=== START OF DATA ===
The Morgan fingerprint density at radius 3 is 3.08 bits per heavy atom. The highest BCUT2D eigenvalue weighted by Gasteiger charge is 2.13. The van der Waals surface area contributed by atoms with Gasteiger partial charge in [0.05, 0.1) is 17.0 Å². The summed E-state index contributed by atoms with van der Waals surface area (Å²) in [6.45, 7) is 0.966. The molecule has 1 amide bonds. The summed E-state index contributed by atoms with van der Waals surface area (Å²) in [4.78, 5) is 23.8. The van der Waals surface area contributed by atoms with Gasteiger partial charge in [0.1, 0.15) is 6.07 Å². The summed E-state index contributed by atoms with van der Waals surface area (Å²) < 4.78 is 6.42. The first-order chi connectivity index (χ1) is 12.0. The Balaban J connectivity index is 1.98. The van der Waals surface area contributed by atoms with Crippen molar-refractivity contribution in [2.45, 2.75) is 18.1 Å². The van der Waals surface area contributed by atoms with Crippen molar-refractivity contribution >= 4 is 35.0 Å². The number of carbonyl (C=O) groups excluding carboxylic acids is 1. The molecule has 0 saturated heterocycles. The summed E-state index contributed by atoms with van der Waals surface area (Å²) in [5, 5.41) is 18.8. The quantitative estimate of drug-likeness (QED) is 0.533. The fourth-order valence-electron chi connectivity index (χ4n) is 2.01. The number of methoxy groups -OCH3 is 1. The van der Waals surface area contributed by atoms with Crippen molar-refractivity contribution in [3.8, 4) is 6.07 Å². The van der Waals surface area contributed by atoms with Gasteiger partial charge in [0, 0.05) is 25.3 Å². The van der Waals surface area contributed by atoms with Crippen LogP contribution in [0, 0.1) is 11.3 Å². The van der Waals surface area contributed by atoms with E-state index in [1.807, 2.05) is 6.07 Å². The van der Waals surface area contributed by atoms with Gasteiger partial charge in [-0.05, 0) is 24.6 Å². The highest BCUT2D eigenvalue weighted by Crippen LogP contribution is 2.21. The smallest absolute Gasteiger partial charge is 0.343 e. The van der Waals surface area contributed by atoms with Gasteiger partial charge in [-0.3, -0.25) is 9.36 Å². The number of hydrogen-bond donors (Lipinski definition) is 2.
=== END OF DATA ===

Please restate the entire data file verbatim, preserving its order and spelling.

The Morgan fingerprint density at radius 3 is 3.08 bits per heavy atom. The highest BCUT2D eigenvalue weighted by Gasteiger charge is 2.13. The van der Waals surface area contributed by atoms with Gasteiger partial charge in [0.05, 0.1) is 17.0 Å². The summed E-state index contributed by atoms with van der Waals surface area (Å²) in [6.45, 7) is 0.966. The molecule has 1 amide bonds. The summed E-state index contributed by atoms with van der Waals surface area (Å²) in [4.78, 5) is 23.8. The van der Waals surface area contributed by atoms with Gasteiger partial charge in [0.1, 0.15) is 6.07 Å². The summed E-state index contributed by atoms with van der Waals surface area (Å²) < 4.78 is 6.42. The first-order chi connectivity index (χ1) is 12.0. The Balaban J connectivity index is 1.98. The van der Waals surface area contributed by atoms with Crippen molar-refractivity contribution in [2.45, 2.75) is 18.1 Å². The van der Waals surface area contributed by atoms with Crippen molar-refractivity contribution >= 4 is 35.0 Å². The number of carbonyl (C=O) groups excluding carboxylic acids is 1. The molecule has 0 saturated heterocycles. The summed E-state index contributed by atoms with van der Waals surface area (Å²) in [5, 5.41) is 18.8. The quantitative estimate of drug-likeness (QED) is 0.533. The fourth-order valence-electron chi connectivity index (χ4n) is 2.01. The number of methoxy groups -OCH3 is 1. The van der Waals surface area contributed by atoms with Crippen molar-refractivity contribution in [3.8, 4) is 6.07 Å². The van der Waals surface area contributed by atoms with Gasteiger partial charge in [0, 0.05) is 25.3 Å². The van der Waals surface area contributed by atoms with Crippen LogP contribution in [0, 0.1) is 11.3 Å². The van der Waals surface area contributed by atoms with E-state index in [1.807, 2.05) is 6.07 Å². The van der Waals surface area contributed by atoms with Gasteiger partial charge in [-0.05, 0) is 24.6 Å². The highest BCUT2D eigenvalue weighted by Crippen LogP contribution is 2.21. The smallest absolute Gasteiger partial charge is 0.343 e. The van der Waals surface area contributed by atoms with Gasteiger partial charge in [-0.3, -0.25) is 9.36 Å². The number of hydrogen-bond donors (Lipinski definition) is 2.